Search Images Maps Play YouTube News Gmail Drive More »
Sign in
Screen reader users: click this link for accessible mode. Accessible mode has the same essential features but works better with your reader.

Patents

  1. Advanced Patent Search
Publication numberUS3948498 A
Publication typeGrant
Application numberUS 05/477,096
Publication dateApr 6, 1976
Filing dateJun 6, 1974
Priority dateSep 25, 1973
Publication number05477096, 477096, US 3948498 A, US 3948498A, US-A-3948498, US3948498 A, US3948498A
InventorsTakeshi Hirano
Original AssigneeNhk Spring Co., Ltd.
Export CitationBiBTeX, EndNote, RefMan
External Links: USPTO, USPTO Assignment, Espacenet
Fluid filled spring damper including flexible end wall
US 3948498 A
Abstract
A cap member is fitted in a liquid-tight fashion to the open end of a cylinder. The cap member has a flexible member made of rubber etc. A piston rod connected to a piston within the cylinder is slidably inserted through the cap member. When an impact load is applied to the piston rod the piston rod and thus the piston are forced into the interior of the cylinder to cause an operational medium pressure to be increased to permit the flexible member to be resiliently deformed outward. As a result, a shock due to the impact load is absorbed.
Images(2)
Previous page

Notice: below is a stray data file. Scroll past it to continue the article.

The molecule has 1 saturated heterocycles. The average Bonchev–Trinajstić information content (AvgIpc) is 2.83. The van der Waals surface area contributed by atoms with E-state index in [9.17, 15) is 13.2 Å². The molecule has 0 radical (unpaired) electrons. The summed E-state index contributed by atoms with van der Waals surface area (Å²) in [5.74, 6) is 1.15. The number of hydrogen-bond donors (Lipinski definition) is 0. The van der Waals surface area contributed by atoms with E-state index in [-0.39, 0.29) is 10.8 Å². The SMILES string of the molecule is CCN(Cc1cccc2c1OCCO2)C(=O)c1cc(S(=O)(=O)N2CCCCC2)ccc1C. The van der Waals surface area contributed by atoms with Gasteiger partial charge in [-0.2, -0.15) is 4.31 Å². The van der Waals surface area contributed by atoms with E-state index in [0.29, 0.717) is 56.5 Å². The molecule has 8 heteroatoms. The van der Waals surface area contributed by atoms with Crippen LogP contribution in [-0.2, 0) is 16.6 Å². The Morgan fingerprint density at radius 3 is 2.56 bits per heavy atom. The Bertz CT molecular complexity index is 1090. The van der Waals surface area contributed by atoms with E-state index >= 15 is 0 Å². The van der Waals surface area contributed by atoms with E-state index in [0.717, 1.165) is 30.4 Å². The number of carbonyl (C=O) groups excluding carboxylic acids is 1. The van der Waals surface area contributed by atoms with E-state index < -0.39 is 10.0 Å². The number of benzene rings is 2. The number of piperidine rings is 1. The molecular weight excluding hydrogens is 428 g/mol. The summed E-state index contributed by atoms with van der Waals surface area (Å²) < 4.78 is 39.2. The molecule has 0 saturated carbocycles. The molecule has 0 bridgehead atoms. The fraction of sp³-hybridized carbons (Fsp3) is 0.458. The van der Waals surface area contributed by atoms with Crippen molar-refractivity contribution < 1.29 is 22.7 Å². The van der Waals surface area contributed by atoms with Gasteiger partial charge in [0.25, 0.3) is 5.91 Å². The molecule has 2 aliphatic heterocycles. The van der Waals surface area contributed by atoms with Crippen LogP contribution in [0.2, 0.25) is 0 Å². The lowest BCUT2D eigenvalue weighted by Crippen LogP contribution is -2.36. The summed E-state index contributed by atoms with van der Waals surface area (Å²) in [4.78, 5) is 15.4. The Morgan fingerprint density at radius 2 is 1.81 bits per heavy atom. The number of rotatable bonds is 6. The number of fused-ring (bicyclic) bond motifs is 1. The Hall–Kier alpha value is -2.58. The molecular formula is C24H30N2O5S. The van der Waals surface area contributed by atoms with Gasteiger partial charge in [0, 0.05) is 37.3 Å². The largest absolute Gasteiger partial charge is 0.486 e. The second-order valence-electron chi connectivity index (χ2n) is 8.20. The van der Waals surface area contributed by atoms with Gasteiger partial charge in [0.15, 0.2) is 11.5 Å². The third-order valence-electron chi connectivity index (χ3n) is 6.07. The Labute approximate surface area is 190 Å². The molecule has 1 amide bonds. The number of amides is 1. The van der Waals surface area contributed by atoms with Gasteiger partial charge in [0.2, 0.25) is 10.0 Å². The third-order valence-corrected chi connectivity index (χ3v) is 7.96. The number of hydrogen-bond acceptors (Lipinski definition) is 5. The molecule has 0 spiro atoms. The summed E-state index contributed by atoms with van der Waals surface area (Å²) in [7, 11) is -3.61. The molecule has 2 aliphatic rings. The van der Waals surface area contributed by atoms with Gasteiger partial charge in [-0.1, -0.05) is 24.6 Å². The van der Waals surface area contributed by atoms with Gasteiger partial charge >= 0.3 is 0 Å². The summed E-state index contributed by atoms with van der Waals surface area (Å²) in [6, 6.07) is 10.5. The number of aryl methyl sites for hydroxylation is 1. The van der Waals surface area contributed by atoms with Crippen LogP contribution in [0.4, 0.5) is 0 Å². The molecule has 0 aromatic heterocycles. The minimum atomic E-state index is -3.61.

Next page
Claims(9)
What I claim is:
1. A damper comprising a cylinder having an open end at one end;
a cap member fitted to the open end of the cylinder to permit an operational medium to be sealed in a liquid-tight fashion into the interior of the cylinder, said cap member including an outer cylindrical metal member screwed into the open end of the cylinder, an inner cylindrical metal member having an inner bore provided at the axial direction thereof, and a flexible member secured between the inner and outer cylindrical metal members;
a piston disposed within the cylinder to be movable in the axial direction of the cylinder and normally positioned in an initial position;
a piston rod slidably inserted through said inner bore of the inner cylindrical metal member to be movable in the axial direction of the cylinder and secured at one end to the piston; and
an orifice means for imparting a fluid resistance of the operational medium as a reaction force to the piston when the piston is moved from the initial position in accordance with the sliding movement of the piston rod,
said flexible member being adapted to be resiliently deformed outward in the axial direction of the cylinder to permit the inner cylindrical metal member to be displaced outward due to the operational medium in the cylinder being subjected to increased pressure as the piston rod is forced more inwardly into the cylinder, and in consequece the piston is moved from the initial position, whereby increase in the pressure of the operational medium is controlled.
2. A damper according to claim 1, wherein said outer cylindrical metal member is provided with a flange portion to be abutted against an open end surface of the cylinder.